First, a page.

Well that’s exactly the premise of the project I’ve begun with my students at the elementary school: if a child could draw it, then why not ask one to go ahead and do so?

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My example of the project

We’ve been studying Kandinsky. You know, the random-shapes guy.

Today’s “Sames and Opposites:”

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“Area for dogs”

Humans are different from dogs; there are no areas for humans.

Seriously, none!  The dogs have absolutely no reservations about following us even into church…

But back to Kandinksy.  As the poster-boy of the so-called Expressionist movement, Kandinsky is one of those figures that shows up in every textbook.

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Composition VIII, Kandinsky

So how random are these shapes, actually?

Well, in music, we tend to associate the Expressionism with the so-called Second Viennese School, a movement that probably represented the acme of structural rigor in Western Music history.  Like, these guys were intense.  You wouldn’t wanna sit down to tea and cookies with one of them.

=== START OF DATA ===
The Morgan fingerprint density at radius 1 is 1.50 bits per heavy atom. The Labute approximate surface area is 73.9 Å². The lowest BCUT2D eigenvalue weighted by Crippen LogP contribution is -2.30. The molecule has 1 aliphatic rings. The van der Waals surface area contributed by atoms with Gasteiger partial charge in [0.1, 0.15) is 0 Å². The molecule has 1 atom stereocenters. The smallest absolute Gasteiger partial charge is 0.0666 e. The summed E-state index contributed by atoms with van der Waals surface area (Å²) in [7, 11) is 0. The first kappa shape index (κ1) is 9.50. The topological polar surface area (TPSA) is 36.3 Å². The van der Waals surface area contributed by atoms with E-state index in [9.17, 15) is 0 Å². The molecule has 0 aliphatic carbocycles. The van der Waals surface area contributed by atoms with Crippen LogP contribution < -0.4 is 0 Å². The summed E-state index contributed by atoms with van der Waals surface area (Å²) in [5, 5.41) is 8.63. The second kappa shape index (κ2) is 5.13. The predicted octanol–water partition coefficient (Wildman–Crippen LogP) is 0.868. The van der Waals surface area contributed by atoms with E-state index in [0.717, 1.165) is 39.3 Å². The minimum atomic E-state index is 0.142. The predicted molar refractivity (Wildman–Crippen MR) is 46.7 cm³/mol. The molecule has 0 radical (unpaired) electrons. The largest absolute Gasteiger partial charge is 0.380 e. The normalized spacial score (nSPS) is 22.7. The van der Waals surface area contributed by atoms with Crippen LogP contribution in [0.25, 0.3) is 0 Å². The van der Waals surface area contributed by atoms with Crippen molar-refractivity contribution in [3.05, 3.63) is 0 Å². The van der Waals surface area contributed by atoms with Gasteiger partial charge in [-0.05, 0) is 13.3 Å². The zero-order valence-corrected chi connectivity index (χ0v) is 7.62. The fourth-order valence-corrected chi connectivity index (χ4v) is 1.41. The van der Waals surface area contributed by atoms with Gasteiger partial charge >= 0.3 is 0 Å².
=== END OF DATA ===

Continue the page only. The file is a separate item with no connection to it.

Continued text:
So anyway, it’s basically the exact opposite of random.  The music of Weber, Berg, and Schoenberg is about as far from random as you can possibly get.

BTW I know it might seem reckless to just haphazardly mush all different art forms together under the same umbrella term of ‘Expressionism’, but… well… it probably is reckless.  The main reason we do it is because of Schoenberg’s several famous encounters with Kandinsky, who was a synesthete.

Synesthesia is the phenomenon in which one type of sensory stimulus (such as Schoenberg’s music) causes a person a second type of sensory experience (imagining colors, for example).  No cure for this has yet been found… fortunately.

The funny thing about Expressionism and the Second Viennese School is that when people say the music sounds random, well, frankly, they’re right. When Schoenberg told his student, John Cage, that he had no sense of harmonic structure, Cage—in his typical chillness—just did away with structure all together.

What surprised some people was that the new music of Cage and the American school ended up sounding basically the same, despite being—quite literally—completely random. Now days people flip coins, roll die, and use other aleatoric processes to choose pitches.